Students will randomly choose poker chips to find collaborative discussion groups

Students will record the rules and roles for Literature Circles

Students will engage in Literature Circles until the conclusion of class

·       Closing:

-Active listening notes from today’s class will be turned in to the Exit Ticket box at the conclusion of class.

 

TUESDAY-

 

·       Warm Up:

-Students will complete Reading 7- (AP MC Practice) in the allotted fifteen minutes

-Students will complete a second reading of Understanding Movies, Chapter 3, section one.

 

·       Opening:

-Students will analyze motion as it exists in both Marcel DuChamp’s Nude Descending a Staircase and Edward Hopper’s Nighthawks at the Diner

-Students will chart MC Practice progress and complete annotations of three incorrect answers in Reading 6.  Students will also use their MC Review Guide to identify their dominant strategy for this section of the exam.

 

·       Work Session

§  Instruction (I do):

-Using Springboard online (projector), we will unpack the embedded assessment #1 for unit 4.  A chart paper organizer will be constructed by class volunteers to be posted on the main wall.

-Students will take notes on the assessment requirements.

§  Guided Practice (We do):

-Reflecting on what we have been discussing, the class will have a discussion about the first essential question (“what does it mean to pursue happiness”) as it relates to unit goals.

-Direct lecture- Students will take notes on American Transcendentalism and its historical/cultural context in American history.

-As a class we will discuss the learning targets, preview, and setting a purpose for reading sections of page 307 in the Springboard text.  Corresponding annotation directions will be referred to as recorded on the front whiteboard.

§  Independent Practice (You do):

-Students will form voluntary collaborative learning pairs in order to complete this portion of the lesson.

-Students will complete first and second readings of Ralph Waldo Emerson’s essay Self-Reliance (excerpt), while collaboratively annotating.

-Collaborative learning pairs will complete four corner responses corresponding to the four essential ideas of the essay, as indicated by the instructor.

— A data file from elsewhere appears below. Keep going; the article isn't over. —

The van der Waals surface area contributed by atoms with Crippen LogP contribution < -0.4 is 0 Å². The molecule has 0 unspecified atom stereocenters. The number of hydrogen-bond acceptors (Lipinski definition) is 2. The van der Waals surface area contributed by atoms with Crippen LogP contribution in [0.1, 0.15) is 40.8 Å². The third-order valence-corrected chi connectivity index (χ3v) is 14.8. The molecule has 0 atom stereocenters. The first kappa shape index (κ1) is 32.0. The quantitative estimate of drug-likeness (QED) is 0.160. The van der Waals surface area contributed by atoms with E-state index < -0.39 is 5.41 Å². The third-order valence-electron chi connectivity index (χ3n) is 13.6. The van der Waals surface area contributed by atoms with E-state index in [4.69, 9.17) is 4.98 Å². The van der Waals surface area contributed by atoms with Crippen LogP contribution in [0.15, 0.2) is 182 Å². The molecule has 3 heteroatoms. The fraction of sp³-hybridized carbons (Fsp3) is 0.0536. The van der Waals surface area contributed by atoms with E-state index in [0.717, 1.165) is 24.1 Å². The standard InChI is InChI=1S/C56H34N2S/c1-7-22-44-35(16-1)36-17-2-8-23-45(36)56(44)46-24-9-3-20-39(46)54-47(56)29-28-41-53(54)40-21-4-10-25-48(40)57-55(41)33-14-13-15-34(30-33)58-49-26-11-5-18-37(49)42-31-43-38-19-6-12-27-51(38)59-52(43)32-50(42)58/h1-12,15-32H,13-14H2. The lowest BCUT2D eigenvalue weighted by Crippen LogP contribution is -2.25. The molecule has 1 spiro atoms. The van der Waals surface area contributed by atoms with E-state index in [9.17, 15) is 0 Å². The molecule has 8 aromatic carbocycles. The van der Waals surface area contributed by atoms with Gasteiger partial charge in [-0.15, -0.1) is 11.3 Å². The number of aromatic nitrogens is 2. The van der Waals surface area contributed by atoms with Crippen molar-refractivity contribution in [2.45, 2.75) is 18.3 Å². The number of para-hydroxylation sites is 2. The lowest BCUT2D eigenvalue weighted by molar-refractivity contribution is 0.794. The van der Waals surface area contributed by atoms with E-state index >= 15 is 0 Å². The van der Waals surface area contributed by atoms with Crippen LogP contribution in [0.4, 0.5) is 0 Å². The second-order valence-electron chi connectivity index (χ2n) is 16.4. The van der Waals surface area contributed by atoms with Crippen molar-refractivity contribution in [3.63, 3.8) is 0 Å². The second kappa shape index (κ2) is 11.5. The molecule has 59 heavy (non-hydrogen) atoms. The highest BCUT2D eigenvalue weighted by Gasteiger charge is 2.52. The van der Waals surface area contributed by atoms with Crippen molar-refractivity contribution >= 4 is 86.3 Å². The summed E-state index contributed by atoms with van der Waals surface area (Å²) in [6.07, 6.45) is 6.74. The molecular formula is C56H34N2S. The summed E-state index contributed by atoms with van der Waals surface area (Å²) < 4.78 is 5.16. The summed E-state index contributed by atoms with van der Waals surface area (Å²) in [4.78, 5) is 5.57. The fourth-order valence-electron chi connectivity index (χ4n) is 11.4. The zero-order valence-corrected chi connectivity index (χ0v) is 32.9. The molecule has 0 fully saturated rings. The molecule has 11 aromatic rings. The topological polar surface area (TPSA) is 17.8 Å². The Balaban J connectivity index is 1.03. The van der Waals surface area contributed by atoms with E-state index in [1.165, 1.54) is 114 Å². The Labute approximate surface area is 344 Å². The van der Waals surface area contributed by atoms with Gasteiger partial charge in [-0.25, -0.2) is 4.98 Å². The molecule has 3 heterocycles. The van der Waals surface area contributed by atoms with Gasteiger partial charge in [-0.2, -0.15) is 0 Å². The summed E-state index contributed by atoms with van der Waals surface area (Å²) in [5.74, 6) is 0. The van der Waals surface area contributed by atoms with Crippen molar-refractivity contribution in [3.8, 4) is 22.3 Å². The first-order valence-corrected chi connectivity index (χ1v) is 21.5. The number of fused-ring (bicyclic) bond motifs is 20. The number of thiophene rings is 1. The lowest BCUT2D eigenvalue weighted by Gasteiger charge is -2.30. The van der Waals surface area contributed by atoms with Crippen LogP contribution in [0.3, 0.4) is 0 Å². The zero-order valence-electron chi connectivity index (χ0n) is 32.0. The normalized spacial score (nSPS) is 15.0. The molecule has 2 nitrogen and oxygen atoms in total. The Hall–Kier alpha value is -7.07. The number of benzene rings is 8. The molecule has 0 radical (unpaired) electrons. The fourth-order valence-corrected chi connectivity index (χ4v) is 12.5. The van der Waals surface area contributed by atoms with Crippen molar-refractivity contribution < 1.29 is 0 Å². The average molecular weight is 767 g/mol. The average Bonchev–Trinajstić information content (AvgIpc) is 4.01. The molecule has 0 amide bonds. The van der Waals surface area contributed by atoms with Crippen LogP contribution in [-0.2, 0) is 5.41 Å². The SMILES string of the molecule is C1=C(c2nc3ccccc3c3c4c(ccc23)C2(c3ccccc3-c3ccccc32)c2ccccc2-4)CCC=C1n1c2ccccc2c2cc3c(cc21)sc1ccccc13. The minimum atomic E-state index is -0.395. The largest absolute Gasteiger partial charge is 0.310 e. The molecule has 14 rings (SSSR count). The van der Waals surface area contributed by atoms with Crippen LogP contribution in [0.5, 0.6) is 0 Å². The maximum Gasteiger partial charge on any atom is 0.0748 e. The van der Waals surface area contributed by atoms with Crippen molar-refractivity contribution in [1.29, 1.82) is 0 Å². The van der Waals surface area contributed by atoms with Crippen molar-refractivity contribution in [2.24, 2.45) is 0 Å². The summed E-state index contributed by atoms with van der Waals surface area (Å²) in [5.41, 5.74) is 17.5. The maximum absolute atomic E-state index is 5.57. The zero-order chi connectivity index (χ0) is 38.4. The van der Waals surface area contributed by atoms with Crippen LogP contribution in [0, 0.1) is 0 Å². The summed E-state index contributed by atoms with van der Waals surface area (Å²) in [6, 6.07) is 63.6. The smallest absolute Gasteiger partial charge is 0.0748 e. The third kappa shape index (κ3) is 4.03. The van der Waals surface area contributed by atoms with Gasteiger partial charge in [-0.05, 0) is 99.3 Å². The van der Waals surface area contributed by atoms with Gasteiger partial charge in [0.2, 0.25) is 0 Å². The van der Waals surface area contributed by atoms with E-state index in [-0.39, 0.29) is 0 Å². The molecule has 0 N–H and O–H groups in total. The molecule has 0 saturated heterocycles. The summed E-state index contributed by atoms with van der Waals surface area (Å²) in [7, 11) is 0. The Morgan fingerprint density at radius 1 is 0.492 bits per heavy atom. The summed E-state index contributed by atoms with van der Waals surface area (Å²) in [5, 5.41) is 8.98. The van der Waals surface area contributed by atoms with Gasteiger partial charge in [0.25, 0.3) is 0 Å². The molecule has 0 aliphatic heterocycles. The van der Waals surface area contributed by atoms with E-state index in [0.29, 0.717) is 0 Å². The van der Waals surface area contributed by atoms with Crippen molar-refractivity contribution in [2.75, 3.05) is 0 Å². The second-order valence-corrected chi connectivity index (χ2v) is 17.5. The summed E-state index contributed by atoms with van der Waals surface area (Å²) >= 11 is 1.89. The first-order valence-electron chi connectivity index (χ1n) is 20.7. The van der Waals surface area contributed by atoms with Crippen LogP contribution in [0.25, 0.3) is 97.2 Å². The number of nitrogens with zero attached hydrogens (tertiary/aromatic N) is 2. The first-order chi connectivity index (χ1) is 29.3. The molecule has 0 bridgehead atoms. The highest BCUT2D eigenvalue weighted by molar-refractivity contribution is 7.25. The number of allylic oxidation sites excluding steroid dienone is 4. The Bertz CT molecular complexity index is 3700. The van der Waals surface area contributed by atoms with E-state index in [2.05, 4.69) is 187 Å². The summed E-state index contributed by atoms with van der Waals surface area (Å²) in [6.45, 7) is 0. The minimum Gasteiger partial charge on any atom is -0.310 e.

·       Closing:

-Pairs will present one of their four corners to the instructor in micro-conferences conducted in the last twenty minutes of class.

 

WEDNESDAY:

·       Warm Up:

-Students will be shown the results of the last USATestPrep EOC practice (medium test)

-Individual assignments for USATestPrep will have been assigned for each student based on individual domain strengths.  Students are reminded of the deadline for this activity (October 18th).

·       Opening:

-Students are shown the book cover redesign requirements for Reading Journal #6.

-While students begin the design process for their book covers the instructor will meet with each student to read and assess Journal #5.

·       Work Session

-(Direct Lecture) Students will take notes on their provided spiderweb graphic organizer on the lives of both Ralph Waldo Emerson and Henry David Thoreau

-We will focus on the characteristic of micro-cosmic writing by taking a brief walk to the field house and back

-Students will collect one leaf on the walk and are instructed to write a brief summary of their walk using descriptive language

-On the other side of their paper, students will tape their leaf and reflect on how the internal structure relates to the idea of choices an individual faces.

·       Closing:

-Students will read either side of their paper to at least three people, alternating sides each rotation.

-This reflective piece will be turned in to the instructor at the conclusion of class

 

THURSDAY:

·       Warm Up:

-As a class we will be discussing the use of TP-CASTT in order to analyze poetry and song lyrics.

-As a class we will practice the use of this as the song listens to and annotates the lyrics to “Society” by Eddie Vedder

·       Opening:

-On the reverse side of the TP-CASTT graphic organizer they were given, students will analyze “In the Depths of Solitude” by Tupac Shakur on page 321 of their Springboard text.

-This activity works as a transition for today’s reading of the excerpt from Walden by Henry David Thoreau.

 

 

·       Work Session

– As a class we will review the reading for a purpose requirements for annotation.  These are the same instructions posted on the whiteboard for yesterday’s reading of Emerson.

-The instructor will lead a popcorn first read of “Where I Lived and What I Lived For” by Henry David Thoreau (Walden excerpt)

-Students will independently conduct a second read while annotating the text

-Students will complete the text-dependent questions, #5-8 on page 313 of their Springboard text